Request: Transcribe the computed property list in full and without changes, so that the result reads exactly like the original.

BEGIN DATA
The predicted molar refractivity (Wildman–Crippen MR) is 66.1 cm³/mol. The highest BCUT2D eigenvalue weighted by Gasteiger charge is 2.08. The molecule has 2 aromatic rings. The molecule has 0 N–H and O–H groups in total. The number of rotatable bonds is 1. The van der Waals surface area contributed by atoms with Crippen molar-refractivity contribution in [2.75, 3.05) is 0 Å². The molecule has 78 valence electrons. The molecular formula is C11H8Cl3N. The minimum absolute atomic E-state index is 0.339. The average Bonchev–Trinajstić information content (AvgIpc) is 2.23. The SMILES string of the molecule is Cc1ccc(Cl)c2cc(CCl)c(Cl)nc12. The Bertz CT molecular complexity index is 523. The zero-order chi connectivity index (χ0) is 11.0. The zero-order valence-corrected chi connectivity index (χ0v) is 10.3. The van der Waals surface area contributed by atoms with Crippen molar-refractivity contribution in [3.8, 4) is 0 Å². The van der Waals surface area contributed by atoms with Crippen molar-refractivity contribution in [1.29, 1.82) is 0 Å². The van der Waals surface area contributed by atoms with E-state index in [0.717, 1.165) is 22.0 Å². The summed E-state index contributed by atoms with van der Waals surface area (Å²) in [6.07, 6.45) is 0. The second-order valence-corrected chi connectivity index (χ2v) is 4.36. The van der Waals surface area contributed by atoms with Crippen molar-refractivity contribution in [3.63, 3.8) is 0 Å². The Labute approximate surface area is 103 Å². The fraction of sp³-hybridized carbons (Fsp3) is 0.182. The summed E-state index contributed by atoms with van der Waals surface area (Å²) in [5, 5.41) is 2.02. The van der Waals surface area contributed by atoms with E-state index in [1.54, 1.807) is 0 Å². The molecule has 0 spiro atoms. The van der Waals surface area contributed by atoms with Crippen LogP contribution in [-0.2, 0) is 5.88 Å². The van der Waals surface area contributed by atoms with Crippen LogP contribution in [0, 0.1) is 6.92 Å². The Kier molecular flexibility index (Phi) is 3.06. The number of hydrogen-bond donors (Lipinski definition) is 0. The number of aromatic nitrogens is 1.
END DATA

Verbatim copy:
The predicted molar refractivity (Wildman–Crippen MR) is 66.1 cm³/mol. The highest BCUT2D eigenvalue weighted by Gasteiger charge is 2.08. The molecule has 2 aromatic rings. The molecule has 0 N–H and O–H groups in total. The number of rotatable bonds is 1. The van der Waals surface area contributed by atoms with Crippen molar-refractivity contribution in [2.75, 3.05) is 0 Å². The molecule has 78 valence electrons. The molecular formula is C11H8Cl3N. The minimum absolute atomic E-state index is 0.339. The average Bonchev–Trinajstić information content (AvgIpc) is 2.23. The SMILES string of the molecule is Cc1ccc(Cl)c2cc(CCl)c(Cl)nc12. The Bertz CT molecular complexity index is 523. The zero-order chi connectivity index (χ0) is 11.0. The zero-order valence-corrected chi connectivity index (χ0v) is 10.3. The van der Waals surface area contributed by atoms with Crippen molar-refractivity contribution in [3.8, 4) is 0 Å². The van der Waals surface area contributed by atoms with Crippen molar-refractivity contribution in [1.29, 1.82) is 0 Å². The van der Waals surface area contributed by atoms with E-state index in [0.717, 1.165) is 22.0 Å². The summed E-state index contributed by atoms with van der Waals surface area (Å²) in [6.07, 6.45) is 0. The second-order valence-corrected chi connectivity index (χ2v) is 4.36. The van der Waals surface area contributed by atoms with Crippen molar-refractivity contribution in [3.63, 3.8) is 0 Å². The Labute approximate surface area is 103 Å². The fraction of sp³-hybridized carbons (Fsp3) is 0.182. The summed E-state index contributed by atoms with van der Waals surface area (Å²) in [5, 5.41) is 2.02. The van der Waals surface area contributed by atoms with E-state index in [1.54, 1.807) is 0 Å². The molecule has 0 spiro atoms. The van der Waals surface area contributed by atoms with Crippen LogP contribution in [-0.2, 0) is 5.88 Å². The van der Waals surface area contributed by atoms with Crippen LogP contribution in [0, 0.1) is 6.92 Å². The Kier molecular flexibility index (Phi) is 3.06. The number of hydrogen-bond donors (Lipinski definition) is 0. The number of aromatic nitrogens is 1.